Bromley-By-Bow tube station is the arrival point of my site. The surrounding area will be a residential quarter arranged on an axial grid. This will allow views down to the river / canal side, and the local landmarks (Olympic Stadium, Bromley-By-Bow Gas works (the amenity “Hub”) and the Urban Forest to the South East) and also mitigate the effect of micro climate created by the buildings.
Water feature SketchUp model…
The river Lea is lead though Bromley By bow Gas works and meets the promenade which runs along the tidal lagoon. The idea is that is a bit precarious. Nobody likes a hand rail!
Parc Diderot at La Defence in Paris. Designed by Alain Provost
Another precedent… Parc Bercy, paris. Linear cascades which the public can interact with. I’m still unsure if my water feature is to be accessed of looked at!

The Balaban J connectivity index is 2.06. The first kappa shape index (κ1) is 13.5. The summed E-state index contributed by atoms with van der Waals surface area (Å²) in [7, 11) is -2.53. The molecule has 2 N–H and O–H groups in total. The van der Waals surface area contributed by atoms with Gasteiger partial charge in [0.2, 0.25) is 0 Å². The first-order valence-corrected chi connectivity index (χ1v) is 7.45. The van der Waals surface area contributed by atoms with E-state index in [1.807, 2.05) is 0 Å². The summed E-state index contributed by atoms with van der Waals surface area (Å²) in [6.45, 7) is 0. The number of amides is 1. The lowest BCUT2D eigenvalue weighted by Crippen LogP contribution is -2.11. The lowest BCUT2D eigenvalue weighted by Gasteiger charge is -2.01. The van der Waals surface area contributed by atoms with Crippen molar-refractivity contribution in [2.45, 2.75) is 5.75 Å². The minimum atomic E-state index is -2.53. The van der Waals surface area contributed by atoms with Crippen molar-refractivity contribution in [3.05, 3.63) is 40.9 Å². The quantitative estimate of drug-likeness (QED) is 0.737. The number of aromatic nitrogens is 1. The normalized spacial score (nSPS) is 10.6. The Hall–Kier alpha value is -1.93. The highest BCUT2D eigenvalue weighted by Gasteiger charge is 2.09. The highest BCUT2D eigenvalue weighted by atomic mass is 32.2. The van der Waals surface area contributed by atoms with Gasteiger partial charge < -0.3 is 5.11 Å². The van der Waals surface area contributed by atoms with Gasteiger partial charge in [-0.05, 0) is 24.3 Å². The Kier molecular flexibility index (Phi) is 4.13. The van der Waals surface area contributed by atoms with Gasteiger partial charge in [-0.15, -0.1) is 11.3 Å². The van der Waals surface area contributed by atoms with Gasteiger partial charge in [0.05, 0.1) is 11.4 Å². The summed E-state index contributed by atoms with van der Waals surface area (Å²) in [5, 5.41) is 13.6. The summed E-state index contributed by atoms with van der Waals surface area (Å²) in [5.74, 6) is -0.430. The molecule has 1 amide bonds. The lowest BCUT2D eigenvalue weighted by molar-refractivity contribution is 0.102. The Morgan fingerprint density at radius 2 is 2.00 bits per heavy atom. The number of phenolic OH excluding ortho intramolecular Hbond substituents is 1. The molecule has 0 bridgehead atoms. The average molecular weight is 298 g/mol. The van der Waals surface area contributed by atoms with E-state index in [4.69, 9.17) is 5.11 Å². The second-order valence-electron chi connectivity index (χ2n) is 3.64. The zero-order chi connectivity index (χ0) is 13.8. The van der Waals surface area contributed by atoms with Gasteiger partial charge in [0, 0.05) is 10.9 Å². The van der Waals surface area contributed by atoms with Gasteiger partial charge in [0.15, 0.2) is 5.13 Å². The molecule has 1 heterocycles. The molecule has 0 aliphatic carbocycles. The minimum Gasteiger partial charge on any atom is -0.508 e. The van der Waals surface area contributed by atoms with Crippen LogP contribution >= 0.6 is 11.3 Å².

Use of books as conceptual models to indicate landscape character of water feature… could these platforms be accessed by public? at what scale do they exist? Does water flow over / through them? Issues still to be addressed!
Some Halprin esq conceptual sketches for the design of the tidal water feature on my site.
Ira Keller Fountain Park | Portland, OR | Lawrence Halprin, Angela Danadjieva
Designed in 1970, the Ira Keller Fountain Park was the signature landscape architecture work that catapulted Lawrence Halprin to the forefront of international attention. New York Times architecture critic, Ada Louise Huxtable, dubbed the design “one of the most important urban spaces since the Renaissance.”
The last and northernmost component of Halprin’s Open Space Sequence, the Ira Keller Fountain was designed in conjunction with architect Angela Danadjieva. Like many of Halprin’s other works, the dramatic tiered fountain design with its dramatic 25-foot waterfalls is a geometrical abstraction of sublime nature scenes. 13,000 gallons of water per minute cascade through staggering concrete terraces and platforms, at once suggesting the tall mountain ranges of the High Sierras and the powerful waterfall cascades of the Northwest.